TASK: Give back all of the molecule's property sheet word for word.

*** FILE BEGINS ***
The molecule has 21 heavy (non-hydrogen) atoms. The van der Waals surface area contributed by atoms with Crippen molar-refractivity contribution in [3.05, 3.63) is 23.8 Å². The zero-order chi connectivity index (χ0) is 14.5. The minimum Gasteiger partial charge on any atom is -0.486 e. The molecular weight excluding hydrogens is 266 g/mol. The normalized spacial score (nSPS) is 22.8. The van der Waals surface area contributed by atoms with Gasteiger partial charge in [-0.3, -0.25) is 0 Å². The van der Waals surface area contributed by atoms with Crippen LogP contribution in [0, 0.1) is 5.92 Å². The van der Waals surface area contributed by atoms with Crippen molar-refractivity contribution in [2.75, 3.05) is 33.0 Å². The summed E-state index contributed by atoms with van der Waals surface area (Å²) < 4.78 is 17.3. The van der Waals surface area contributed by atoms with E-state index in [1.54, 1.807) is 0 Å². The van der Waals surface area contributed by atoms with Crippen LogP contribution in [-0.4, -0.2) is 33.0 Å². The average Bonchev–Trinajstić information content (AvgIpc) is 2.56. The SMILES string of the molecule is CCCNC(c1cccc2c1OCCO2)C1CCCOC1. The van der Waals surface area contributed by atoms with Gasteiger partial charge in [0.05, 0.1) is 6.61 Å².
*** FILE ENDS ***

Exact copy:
The molecule has 21 heavy (non-hydrogen) atoms. The van der Waals surface area contributed by atoms with Crippen molar-refractivity contribution in [3.05, 3.63) is 23.8 Å². The zero-order chi connectivity index (χ0) is 14.5. The minimum Gasteiger partial charge on any atom is -0.486 e. The molecular weight excluding hydrogens is 266 g/mol. The normalized spacial score (nSPS) is 22.8. The van der Waals surface area contributed by atoms with Gasteiger partial charge in [-0.3, -0.25) is 0 Å². The van der Waals surface area contributed by atoms with Crippen LogP contribution in [0, 0.1) is 5.92 Å². The van der Waals surface area contributed by atoms with Crippen molar-refractivity contribution in [2.75, 3.05) is 33.0 Å². The summed E-state index contributed by atoms with van der Waals surface area (Å²) < 4.78 is 17.3. The van der Waals surface area contributed by atoms with E-state index in [1.54, 1.807) is 0 Å². The van der Waals surface area contributed by atoms with Crippen LogP contribution in [-0.4, -0.2) is 33.0 Å². The average Bonchev–Trinajstić information content (AvgIpc) is 2.56. The SMILES string of the molecule is CCCNC(c1cccc2c1OCCO2)C1CCCOC1. The van der Waals surface area contributed by atoms with Gasteiger partial charge in [0.05, 0.1) is 6.61 Å².